Let there be light…
Lighting can dramatically effect the perception of any room and therefore should be a key element in the design process. Not only can it affect the brightness of a room but can also have an effect on the wall colourings, cast shadows that will make the room appear smaller and have impact on the presentation of artwork.
I assume that the majority will know the importance of natural light when it comes to your health and the likes of work ethic and productivity and so all I will say on this matter is create as much of it as possible!
There are various categories of lighting and 1000’s to choose from within that, so here are some pointers to help you know where to begin. First of all, what effect are you trying to achieve? What is its function?
Provide overall, general lighting. When choosing the general light source for your room ensure you chose a style that fits in with the exiting decor, you want the lighting to compliment the room, not be the centre of attention. A general light should fill the room with a glow of light and soften shadows.
Task lighting is all about practicality. Task lighting allows us to fulfill a specific function or activity efficiently and safely, for example reading or cooking, the latter one I find of great importance and the best way to provide task lighting for cooking is to have under cupboard lighting, this way the light source is located between your head and the object you are focusing on, ensuring there are no shadows, maintaining safety at all times, this should ideally be the case for all task lighting. Recessed, track lighting and lamps are the most common types of task lighting.
If you are looking to highlight an item within your room, i.e. Artwork or an architectural detail, then accent lighting is what you need to look for. The focus should always be on illumination and not on the light source itself. In order to be effective, accent lighting needs to be at least 3 times brighter that the general lighting around it.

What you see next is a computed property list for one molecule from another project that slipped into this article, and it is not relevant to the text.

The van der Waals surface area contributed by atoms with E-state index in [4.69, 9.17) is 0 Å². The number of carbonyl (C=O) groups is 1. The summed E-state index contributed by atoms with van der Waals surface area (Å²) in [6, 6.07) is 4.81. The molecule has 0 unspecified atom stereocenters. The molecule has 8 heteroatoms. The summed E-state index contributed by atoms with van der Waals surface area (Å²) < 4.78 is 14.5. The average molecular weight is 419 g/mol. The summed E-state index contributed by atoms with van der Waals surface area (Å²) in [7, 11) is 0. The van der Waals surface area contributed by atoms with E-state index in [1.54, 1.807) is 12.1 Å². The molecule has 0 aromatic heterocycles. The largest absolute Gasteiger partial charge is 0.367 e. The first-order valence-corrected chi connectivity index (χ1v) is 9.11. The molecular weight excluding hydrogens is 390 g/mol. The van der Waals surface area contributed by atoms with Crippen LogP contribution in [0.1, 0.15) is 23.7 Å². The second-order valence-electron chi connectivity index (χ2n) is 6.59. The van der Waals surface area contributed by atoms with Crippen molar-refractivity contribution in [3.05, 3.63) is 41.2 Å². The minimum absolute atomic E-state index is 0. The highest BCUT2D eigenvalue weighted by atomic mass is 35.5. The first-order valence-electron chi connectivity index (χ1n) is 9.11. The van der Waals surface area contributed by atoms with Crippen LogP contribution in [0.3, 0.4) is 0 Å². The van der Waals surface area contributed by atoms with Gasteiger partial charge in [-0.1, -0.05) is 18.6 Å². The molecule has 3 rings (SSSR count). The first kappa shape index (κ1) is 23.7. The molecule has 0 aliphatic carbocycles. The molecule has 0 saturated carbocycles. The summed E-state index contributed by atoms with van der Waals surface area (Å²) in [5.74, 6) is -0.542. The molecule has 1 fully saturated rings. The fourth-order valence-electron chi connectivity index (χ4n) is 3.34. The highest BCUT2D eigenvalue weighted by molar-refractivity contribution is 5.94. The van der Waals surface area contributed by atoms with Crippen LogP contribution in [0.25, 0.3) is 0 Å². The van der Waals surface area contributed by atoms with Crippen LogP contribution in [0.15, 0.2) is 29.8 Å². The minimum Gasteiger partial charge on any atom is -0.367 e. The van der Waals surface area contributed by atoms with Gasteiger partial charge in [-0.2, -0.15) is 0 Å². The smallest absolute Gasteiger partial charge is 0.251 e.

Most lighting can be decorative as well as functional, however there is some lighting specifically designed to add beauty or interest to a space. Lighting such as chandeliers and light sculptures can often give the illusion of lighting a room, as they are the most dramatic feature; however, more often than not it will be the accent, task and ambient lighting providing the general illumination. If any one decorative light source were to provide the main illumination for a room it would become the centre of attention and dominate the interior scheme.
Lighting can often have an effect on peoples moods without them realising so you need to consider what sort of mood you want to encourage within the room in question. Bright lights are upbeat and stimulating, whereas low lights have a more cosy, intimate feel. It is possible to achieve both these effects in the same room (not at the same time) with the use of both a general light source and decorative lighting such as lamps. Dimmer switches are also a good way of achieving this.
The harmony of the lighting is very important, chances are you may need lighting from each category; make sure to buy lights that compliment each other. More often than not lighting manufacturers will sell a style of lighting with pieces from each category; this is an easy way to ensure your lighting matches.
Harmony is further enhanced by lighting fixtures with designs that match the room’s mood and function and are varied enough in size, texture and intensity to add interest.
There is no right or wrong way to light your home, but ensure you plan it carefully to get the best results!
I’ve put together a selection of lighting schemes from some of my favourite lighting manufacturers to give you a feel for the sort of styles that work well together. For details on any of these designs contact Murray Hurst Interiors: www.murrayhurstinteriors.com